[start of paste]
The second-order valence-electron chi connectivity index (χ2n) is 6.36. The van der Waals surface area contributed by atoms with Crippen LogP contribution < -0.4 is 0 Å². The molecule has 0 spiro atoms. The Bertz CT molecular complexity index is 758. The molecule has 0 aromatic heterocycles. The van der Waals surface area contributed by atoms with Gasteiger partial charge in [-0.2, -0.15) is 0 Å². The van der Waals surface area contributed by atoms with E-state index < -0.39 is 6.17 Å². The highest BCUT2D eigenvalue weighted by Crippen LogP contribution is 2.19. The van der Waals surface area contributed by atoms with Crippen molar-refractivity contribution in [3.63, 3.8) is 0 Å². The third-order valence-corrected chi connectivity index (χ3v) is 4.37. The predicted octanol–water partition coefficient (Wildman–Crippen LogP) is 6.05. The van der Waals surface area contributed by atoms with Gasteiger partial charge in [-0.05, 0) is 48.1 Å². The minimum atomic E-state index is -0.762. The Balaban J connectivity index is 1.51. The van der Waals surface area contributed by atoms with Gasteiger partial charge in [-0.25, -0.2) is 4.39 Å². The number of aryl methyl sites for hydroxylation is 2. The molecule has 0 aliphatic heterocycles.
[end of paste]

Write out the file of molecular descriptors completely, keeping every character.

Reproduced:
The second-order valence-electron chi connectivity index (χ2n) is 6.36. The van der Waals surface area contributed by atoms with Crippen LogP contribution < -0.4 is 0 Å². The molecule has 0 spiro atoms. The Bertz CT molecular complexity index is 758. The molecule has 0 aromatic heterocycles. The van der Waals surface area contributed by atoms with Gasteiger partial charge in [-0.2, -0.15) is 0 Å². The van der Waals surface area contributed by atoms with E-state index < -0.39 is 6.17 Å². The highest BCUT2D eigenvalue weighted by Crippen LogP contribution is 2.19. The van der Waals surface area contributed by atoms with Crippen molar-refractivity contribution in [3.63, 3.8) is 0 Å². The third-order valence-corrected chi connectivity index (χ3v) is 4.37. The predicted octanol–water partition coefficient (Wildman–Crippen LogP) is 6.05. The van der Waals surface area contributed by atoms with Gasteiger partial charge in [-0.05, 0) is 48.1 Å². The minimum atomic E-state index is -0.762. The Balaban J connectivity index is 1.51. The van der Waals surface area contributed by atoms with Gasteiger partial charge in [-0.25, -0.2) is 4.39 Å². The number of aryl methyl sites for hydroxylation is 2. The molecule has 0 aliphatic heterocycles.